Sunday, November 17, 2002

 

In thisWWWave Article Janet Cortese explains that feminism has become broad, unfocused, and watered-down. I don't agree with her on everything, but her conclusion is interesting, something that perhaps feminists need to meditate on a bit. Should feminism be so all-incluseive? Is it supposed to be tough and scary? Is feminism really consulting Victorian mother's manuals and becoming the codependent spouse of patriarchy by focusing on childcare and childbirth as women's issues?

Concluding section:

"Changing Women's Roles For Good
There has always been a question rumbling through the ranks of feminism that people ask, but no one has the answer to. Why is it that changes made to women's roles never seem to stick? We're not the first culture to squat over handmirrors and "discover" the female orgasm. Naomi Wolf goes through that quite well in her book "Promiscuities." We're not the first generation to have women working and making our own money. Until the 1960s, the women of ancient Egypt had more rights than we did! Why do these changes never seem to stick without major effort?

It's always assumed that there are forces outside of feminism who work to snap the rubberband back, who work against the advances we've made and unravel them. I'm proposing that, very often, feminism undoes its own advances by:

Attempts to broaden itself out to the point of evaporation, and
Attempts to define itself as "not really that scary," and hence embrace the same old crap that came before, but label it feminism.
These are serious problems. I don't know what the solutions are. But I do know that pursuing only woman-oriented goals that have to do with children is not the path. Embracing images of women who suffer instead of women who break heads is not the path. Opening our minds to the point where our brains fall out is not the path.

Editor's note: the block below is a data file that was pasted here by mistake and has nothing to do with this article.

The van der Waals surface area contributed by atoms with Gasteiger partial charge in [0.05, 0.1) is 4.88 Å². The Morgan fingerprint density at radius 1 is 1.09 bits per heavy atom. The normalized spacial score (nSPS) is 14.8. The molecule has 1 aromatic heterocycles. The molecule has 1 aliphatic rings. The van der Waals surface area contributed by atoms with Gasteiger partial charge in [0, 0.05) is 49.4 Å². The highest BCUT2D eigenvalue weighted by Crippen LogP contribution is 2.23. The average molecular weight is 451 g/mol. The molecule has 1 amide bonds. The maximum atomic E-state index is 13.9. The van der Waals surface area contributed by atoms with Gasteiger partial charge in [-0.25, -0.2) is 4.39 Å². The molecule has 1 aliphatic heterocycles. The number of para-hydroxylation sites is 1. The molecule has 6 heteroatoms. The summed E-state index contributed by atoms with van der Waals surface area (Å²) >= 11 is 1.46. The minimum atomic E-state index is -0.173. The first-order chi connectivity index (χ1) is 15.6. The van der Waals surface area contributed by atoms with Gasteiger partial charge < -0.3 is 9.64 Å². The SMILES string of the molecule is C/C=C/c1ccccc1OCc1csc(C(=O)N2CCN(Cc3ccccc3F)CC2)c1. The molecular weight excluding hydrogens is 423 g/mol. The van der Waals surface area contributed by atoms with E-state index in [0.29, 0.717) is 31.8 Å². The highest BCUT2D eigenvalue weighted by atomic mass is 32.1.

We are skittering backwards and calling it progress. It's not due to young teenagers wearing glitter eyeshadow and -- thunderously stupid and sexist though they are -- it's not due to Britney Spears and MTV. It's not the fault of the generation coming up, the teenagers and eary-twenty-somethings that haven't yet taken the reins of power in any way. It's the fault of the generation that's presently in the driver's seat of feminism, the generation of women who are trying to softpedal the potential impact of feminism by claiming it's about nothing more threatening than babies and breast implants and the "freedom" to stay the hell home and give up your career, the freedom to be mediocre and make the same mistakes that brought feminism to the fore fifty years ago with the publication of "The Feminine Mystique." It sickens me to see these women praising the Victorian model of Ever-Nurturing Moral Mommy To The World as if it's feminist, then turning around and blaming the next generation of teenaged girls for the fact that the advances made by women never seem to stick.

That's a polite way of saying that I'm sick of listening to 40 year old women bitching about how unenlightened today's teenaged girls are, then in their next breath talking about how motherhood should be the center of feminism becuase mothers are special sainted people with knowledge beyond the ken of mere mortals (and certainly women such as myself who have no kids and are hence classifiable as nothing but dickless men).

Feminism shouldn't be same-old-same-old. Feminism is revolutionary. And feminism is scary. Real change is always scary. And that's the way it should be."

- posted by laurie @ 11/17/2002 05:12:00 PM
Comments: Post a Comment